Just like in previous Grand Theft Auto games, you'll come across safe houses throughout your game. The first safe house you'll find is CJ's old house, where his mother lived. You'll be able to hang out for a while, check out the consoles, or take the opportunity to change your clothes. Any clothes you've bought will be kept in the wardrobe of your safe house. Besides offering a place to chill, the safe houses will let you save your game. In San Andreas, you'll find that your save marker is a 3.5-inch floppy disk, the onetime pinnacle of computer storage. Anytime you want to save your game, you'll just have to find a safe house, which are spread throughout the state of San Andreas. One thing to note about them is that some are free to CJ, while others will become available as you acquire property.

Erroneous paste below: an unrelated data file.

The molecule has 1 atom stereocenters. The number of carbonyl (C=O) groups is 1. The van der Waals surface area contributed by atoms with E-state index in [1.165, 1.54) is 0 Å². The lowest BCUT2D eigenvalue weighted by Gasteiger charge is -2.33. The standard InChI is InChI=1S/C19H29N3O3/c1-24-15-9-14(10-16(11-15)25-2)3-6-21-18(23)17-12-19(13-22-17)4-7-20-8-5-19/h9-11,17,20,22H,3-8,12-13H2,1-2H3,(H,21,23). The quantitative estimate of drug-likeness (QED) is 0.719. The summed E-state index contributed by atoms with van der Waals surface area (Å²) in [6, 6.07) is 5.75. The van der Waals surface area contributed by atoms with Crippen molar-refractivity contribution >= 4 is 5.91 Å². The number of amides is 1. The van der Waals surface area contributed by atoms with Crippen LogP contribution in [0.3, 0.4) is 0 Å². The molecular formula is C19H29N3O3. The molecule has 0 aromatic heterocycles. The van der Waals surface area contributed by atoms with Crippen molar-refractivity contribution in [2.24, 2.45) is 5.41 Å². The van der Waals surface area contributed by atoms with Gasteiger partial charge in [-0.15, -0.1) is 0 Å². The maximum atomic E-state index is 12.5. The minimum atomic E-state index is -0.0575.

Have Guns, Will Travel

Home sweet home, San Andreas style.

As you'd expect, one of the most important attributes CJ will have is his weapon skill. CJ's ability to take down enemies quickly and accurately is often a matter of life and death. So if you'd rather not spend a whole lot of time dying, you'll need to spend some time improving your skill. If you want to be methodical about the process, you can see how proficient CJ is with different weapon types and decide where you should focus your training. Pressing L1 while holding a weapon will let you view the skill status CJ has with the weapon he is holding. The status is measured by a meter that fills in as you gain skill by using that particular weapon. CJ will start every weapon with a status of "poor," but can upgrade his skills to "gangster" or "hitman" if he works at it.

Practice makes perfect.